Another great Facebook post from Green Renaissance. These South American Llareta plants grow ever so slowly – about a centimetre and a half a year, but these dense blobs live to the ripe old age of 3,000. The llareta is a flowering plant in the Apiaceae family. According to Wikipedia, it grows in the Puna grasslands of the Andes in Peru, Bolivia, northern Chile, and western Argentina at altitudes between 3,200 and 4,500 metres. Photographer Rachel Sussman captures The Oldest Living Things in the World before they disappear.
Skaha Lake bluffs
Canada Day. At home. On Native land.
Thanks to Green Renaissance for this haunting shot of Indonesian surf champion Dede Suryana riding a wave off Untung Jawa Island, Indonesia. He wasn’t surfing alone. There was a whole lot of trash along for the ride. American surf photographer Zak Noyle captured these alarming images. Let’s hope they send shock waves throughout the world.
In my student years, I once created a dresser out of cardboard boxes with a bedspread thrown over it. I thought I was quite clever making pull out drawers. But this creation is smart, attractive and a great way to reuse old suitcases. Plus, if there was an earthquake, you could just grab and go. Thanks to Green Renaissance for this Facebook post.
My peas aren’t quite making it home from the garden.
In addition to being summer solstice, today is National Aboriginal Day. I spent Friday morning at the Musqueam celebration. They had a day of festivities planned. In the opening remarks, the very funny MC, Gordon Grant, said we were to tell what we saw and heard. So this is my effort.
I browsed through a number of interesting displays including their Aquatic Habitat Restoration Project and other sustainability initiatives that the Musqueam Nation is undertaking in collaboration with UBC. I was happy to see a compost bin tucked beside one of the buildings.
I did some good shopping too, there were fabulous art and jewellery vendors, a farmers market, and an amazing bakery stall with mouth-watering scones. I had to leave before the salmon BBQ lunch, but managed to get a little air in my tires at the Bike Co-op before heading back along beautiful Crown Street. The Musqueam partnered with the City on this now mature streetscape and fish habitat enhancement project.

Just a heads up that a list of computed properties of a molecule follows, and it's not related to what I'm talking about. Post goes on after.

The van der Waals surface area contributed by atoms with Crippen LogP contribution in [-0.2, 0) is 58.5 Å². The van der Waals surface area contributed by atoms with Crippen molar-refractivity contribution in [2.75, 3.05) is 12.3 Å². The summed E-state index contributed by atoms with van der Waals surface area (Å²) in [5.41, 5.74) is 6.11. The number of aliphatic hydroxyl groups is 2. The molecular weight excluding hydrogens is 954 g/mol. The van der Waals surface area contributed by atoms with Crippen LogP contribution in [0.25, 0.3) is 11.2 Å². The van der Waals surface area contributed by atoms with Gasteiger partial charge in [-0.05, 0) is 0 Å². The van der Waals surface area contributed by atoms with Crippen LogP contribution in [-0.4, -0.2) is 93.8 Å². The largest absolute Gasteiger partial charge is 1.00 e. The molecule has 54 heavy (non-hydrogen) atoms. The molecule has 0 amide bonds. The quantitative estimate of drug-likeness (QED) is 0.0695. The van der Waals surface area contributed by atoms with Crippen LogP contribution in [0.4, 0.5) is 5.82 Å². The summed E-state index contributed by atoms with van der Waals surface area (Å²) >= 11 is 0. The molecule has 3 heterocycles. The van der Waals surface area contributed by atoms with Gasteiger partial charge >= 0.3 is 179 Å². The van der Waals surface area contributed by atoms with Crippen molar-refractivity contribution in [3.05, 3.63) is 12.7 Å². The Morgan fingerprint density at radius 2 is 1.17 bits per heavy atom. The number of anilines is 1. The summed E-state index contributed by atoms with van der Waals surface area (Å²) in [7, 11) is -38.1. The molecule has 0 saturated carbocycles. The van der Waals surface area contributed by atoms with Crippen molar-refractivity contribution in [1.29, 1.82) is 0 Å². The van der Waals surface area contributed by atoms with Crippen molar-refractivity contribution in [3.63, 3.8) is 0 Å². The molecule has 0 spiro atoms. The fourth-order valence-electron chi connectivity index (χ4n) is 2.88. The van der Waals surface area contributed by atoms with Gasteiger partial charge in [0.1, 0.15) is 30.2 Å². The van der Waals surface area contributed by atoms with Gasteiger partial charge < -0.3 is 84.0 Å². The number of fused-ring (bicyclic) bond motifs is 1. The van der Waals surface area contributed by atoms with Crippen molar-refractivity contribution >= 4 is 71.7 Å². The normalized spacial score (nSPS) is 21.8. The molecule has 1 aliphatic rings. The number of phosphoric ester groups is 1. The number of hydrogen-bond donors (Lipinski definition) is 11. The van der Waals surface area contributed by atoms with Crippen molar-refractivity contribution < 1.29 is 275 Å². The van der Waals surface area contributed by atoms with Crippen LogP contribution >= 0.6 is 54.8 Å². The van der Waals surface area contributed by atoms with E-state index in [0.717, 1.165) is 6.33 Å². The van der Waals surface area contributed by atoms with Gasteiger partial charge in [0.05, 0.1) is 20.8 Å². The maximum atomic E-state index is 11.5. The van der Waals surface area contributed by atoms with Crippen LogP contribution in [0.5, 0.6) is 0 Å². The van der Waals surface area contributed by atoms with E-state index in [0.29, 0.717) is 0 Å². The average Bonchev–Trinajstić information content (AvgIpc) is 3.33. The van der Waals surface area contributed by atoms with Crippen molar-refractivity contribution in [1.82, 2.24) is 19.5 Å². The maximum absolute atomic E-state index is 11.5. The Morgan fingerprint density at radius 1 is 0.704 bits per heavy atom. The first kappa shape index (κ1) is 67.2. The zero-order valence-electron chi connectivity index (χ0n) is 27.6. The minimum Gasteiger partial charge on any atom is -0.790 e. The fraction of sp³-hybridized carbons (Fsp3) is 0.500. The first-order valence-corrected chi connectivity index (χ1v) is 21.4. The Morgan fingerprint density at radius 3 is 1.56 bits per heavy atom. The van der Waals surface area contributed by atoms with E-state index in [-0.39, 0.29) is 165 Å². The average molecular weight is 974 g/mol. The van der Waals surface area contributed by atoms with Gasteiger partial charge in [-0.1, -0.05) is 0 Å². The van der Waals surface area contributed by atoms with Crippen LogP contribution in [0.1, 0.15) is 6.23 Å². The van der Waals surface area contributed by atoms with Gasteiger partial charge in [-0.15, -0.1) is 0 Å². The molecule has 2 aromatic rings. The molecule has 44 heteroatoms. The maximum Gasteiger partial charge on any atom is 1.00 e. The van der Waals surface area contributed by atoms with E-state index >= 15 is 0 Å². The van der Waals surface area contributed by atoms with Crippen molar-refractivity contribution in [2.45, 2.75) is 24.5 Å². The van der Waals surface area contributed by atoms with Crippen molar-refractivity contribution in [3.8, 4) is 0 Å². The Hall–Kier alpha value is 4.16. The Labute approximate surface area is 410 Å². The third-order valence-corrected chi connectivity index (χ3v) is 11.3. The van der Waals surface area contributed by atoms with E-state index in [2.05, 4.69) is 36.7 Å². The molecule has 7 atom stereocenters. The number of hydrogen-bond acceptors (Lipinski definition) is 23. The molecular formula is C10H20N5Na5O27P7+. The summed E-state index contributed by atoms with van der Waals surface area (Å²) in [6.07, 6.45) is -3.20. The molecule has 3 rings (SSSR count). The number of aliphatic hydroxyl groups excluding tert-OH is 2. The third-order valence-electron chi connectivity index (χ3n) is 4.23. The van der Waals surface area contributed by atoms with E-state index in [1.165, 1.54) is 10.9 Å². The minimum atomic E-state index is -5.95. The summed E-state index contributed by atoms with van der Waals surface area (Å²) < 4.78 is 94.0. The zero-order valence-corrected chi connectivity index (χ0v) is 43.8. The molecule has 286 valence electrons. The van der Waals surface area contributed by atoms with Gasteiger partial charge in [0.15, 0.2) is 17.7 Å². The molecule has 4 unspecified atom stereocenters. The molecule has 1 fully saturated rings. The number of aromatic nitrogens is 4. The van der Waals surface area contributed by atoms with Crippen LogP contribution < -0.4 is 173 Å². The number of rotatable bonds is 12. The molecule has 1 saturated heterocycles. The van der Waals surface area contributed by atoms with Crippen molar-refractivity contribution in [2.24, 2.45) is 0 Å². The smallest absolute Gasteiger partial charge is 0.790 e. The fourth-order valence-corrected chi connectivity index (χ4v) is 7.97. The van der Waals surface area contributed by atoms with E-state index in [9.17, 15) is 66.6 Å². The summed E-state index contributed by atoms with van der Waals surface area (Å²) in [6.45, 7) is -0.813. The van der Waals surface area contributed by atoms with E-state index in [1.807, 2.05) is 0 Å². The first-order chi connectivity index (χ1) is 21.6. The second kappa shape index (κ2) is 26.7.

I also spent some time at the impressive cəsnaʔəm, the City before the City exhibit at the Musqueam Cultural Centre. Inside the door there was a very special message for me from the elders shown above. Timely.
Thanks to gentrification on the downtown eastside, even detox has gotten a face lift.
Did you know that radon is the leading cause of lung cancer among non-smokers? This post is from Lisa Gue, Senior researcher and analyst at the David Suzuki Foundation. Radon wasn’t even on my radar.
Radon has been called “the unfamiliar killer”. Most Canadians have never heard of radon, even though it kills more people each year than traffic accidents and is responsible for up to 16 per cent of lung cancer deaths in Canada. That’s more than 3,000 preventable deaths in Canada last year alone!
Radon is formed through the natural decay of uranium in rocks and soils. It can seep into homes and accumulate, reaching high levels indoors and exposing our families to harm we can’t see.
Our new report shows that we need to strengthen Canada’s guideline for radon to match leading international standards and World Health Organization recommendations.
Testing is the only way to know whether you have a radon problem in your home. The good news? It’s not hard to test your home for radon.